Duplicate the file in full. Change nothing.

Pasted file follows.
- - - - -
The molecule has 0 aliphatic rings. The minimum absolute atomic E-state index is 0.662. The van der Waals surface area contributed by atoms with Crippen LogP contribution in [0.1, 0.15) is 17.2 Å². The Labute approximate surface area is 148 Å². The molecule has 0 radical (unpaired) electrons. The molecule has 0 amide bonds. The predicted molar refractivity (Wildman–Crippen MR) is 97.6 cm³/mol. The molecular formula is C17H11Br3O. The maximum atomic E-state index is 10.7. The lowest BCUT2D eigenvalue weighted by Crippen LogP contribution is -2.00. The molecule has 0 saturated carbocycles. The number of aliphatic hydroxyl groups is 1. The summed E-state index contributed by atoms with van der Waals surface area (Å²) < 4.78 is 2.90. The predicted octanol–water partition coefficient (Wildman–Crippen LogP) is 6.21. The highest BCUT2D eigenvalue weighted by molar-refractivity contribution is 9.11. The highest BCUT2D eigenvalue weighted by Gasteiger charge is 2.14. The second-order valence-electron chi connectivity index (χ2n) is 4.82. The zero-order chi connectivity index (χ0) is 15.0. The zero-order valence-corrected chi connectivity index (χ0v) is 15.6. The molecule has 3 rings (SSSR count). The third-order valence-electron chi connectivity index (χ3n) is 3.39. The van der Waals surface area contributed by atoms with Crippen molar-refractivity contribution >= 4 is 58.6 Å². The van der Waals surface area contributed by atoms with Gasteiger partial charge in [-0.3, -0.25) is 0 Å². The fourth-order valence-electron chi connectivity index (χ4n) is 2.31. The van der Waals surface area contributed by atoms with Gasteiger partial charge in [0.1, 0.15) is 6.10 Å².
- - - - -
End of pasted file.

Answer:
The molecule has 0 aliphatic rings. The minimum absolute atomic E-state index is 0.662. The van der Waals surface area contributed by atoms with Crippen LogP contribution in [0.1, 0.15) is 17.2 Å². The Labute approximate surface area is 148 Å². The molecule has 0 radical (unpaired) electrons. The molecule has 0 amide bonds. The predicted molar refractivity (Wildman–Crippen MR) is 97.6 cm³/mol. The molecular formula is C17H11Br3O. The maximum atomic E-state index is 10.7. The lowest BCUT2D eigenvalue weighted by Crippen LogP contribution is -2.00. The molecule has 0 saturated carbocycles. The number of aliphatic hydroxyl groups is 1. The summed E-state index contributed by atoms with van der Waals surface area (Å²) < 4.78 is 2.90. The predicted octanol–water partition coefficient (Wildman–Crippen LogP) is 6.21. The highest BCUT2D eigenvalue weighted by molar-refractivity contribution is 9.11. The highest BCUT2D eigenvalue weighted by Gasteiger charge is 2.14. The second-order valence-electron chi connectivity index (χ2n) is 4.82. The zero-order chi connectivity index (χ0) is 15.0. The zero-order valence-corrected chi connectivity index (χ0v) is 15.6. The molecule has 3 rings (SSSR count). The third-order valence-electron chi connectivity index (χ3n) is 3.39. The van der Waals surface area contributed by atoms with Crippen molar-refractivity contribution >= 4 is 58.6 Å². The van der Waals surface area contributed by atoms with Gasteiger partial charge in [-0.3, -0.25) is 0 Å². The fourth-order valence-electron chi connectivity index (χ4n) is 2.31. The van der Waals surface area contributed by atoms with Gasteiger partial charge in [0.1, 0.15) is 6.10 Å².